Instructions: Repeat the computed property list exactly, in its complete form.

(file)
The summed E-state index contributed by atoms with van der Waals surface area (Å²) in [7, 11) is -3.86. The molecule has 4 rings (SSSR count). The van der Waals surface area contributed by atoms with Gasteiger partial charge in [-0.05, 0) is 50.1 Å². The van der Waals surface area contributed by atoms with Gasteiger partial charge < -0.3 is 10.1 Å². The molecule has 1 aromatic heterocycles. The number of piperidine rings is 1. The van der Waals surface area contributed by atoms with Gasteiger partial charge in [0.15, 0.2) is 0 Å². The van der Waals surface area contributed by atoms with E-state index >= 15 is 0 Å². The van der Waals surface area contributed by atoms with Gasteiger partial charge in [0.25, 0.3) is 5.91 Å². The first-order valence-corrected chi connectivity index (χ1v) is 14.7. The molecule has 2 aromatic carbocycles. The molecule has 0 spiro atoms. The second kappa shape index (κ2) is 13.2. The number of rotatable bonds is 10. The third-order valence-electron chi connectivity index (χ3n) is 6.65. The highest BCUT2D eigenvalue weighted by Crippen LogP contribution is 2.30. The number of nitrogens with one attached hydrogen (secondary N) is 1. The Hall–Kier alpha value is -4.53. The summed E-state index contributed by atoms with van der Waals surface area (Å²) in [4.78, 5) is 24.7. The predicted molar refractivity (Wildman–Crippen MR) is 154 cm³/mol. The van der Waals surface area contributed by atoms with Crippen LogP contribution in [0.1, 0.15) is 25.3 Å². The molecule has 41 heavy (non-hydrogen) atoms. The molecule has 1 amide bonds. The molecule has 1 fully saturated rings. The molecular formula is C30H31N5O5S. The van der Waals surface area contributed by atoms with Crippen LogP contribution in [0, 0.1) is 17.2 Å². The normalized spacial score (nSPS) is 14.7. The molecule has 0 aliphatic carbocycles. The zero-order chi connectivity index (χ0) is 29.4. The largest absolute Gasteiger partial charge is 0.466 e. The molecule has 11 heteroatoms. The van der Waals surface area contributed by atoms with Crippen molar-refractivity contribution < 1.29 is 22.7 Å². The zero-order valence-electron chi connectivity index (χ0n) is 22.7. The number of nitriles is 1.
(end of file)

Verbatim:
The summed E-state index contributed by atoms with van der Waals surface area (Å²) in [7, 11) is -3.86. The molecule has 4 rings (SSSR count). The van der Waals surface area contributed by atoms with Gasteiger partial charge in [-0.05, 0) is 50.1 Å². The van der Waals surface area contributed by atoms with Gasteiger partial charge < -0.3 is 10.1 Å². The molecule has 1 aromatic heterocycles. The number of piperidine rings is 1. The van der Waals surface area contributed by atoms with Gasteiger partial charge in [0.15, 0.2) is 0 Å². The van der Waals surface area contributed by atoms with E-state index >= 15 is 0 Å². The van der Waals surface area contributed by atoms with Gasteiger partial charge in [0.25, 0.3) is 5.91 Å². The first-order valence-corrected chi connectivity index (χ1v) is 14.7. The molecule has 2 aromatic carbocycles. The molecule has 0 spiro atoms. The second kappa shape index (κ2) is 13.2. The number of rotatable bonds is 10. The third-order valence-electron chi connectivity index (χ3n) is 6.65. The highest BCUT2D eigenvalue weighted by Crippen LogP contribution is 2.30. The number of nitrogens with one attached hydrogen (secondary N) is 1. The Hall–Kier alpha value is -4.53. The summed E-state index contributed by atoms with van der Waals surface area (Å²) in [4.78, 5) is 24.7. The predicted molar refractivity (Wildman–Crippen MR) is 154 cm³/mol. The van der Waals surface area contributed by atoms with Crippen LogP contribution in [0.1, 0.15) is 25.3 Å². The molecule has 41 heavy (non-hydrogen) atoms. The molecule has 1 amide bonds. The molecule has 1 fully saturated rings. The molecular formula is C30H31N5O5S. The van der Waals surface area contributed by atoms with Crippen LogP contribution in [0, 0.1) is 17.2 Å². The normalized spacial score (nSPS) is 14.7. The molecule has 0 aliphatic carbocycles. The zero-order chi connectivity index (χ0) is 29.4. The largest absolute Gasteiger partial charge is 0.466 e. The molecule has 11 heteroatoms. The van der Waals surface area contributed by atoms with Crippen molar-refractivity contribution < 1.29 is 22.7 Å². The zero-order valence-electron chi connectivity index (χ0n) is 22.7. The number of nitriles is 1.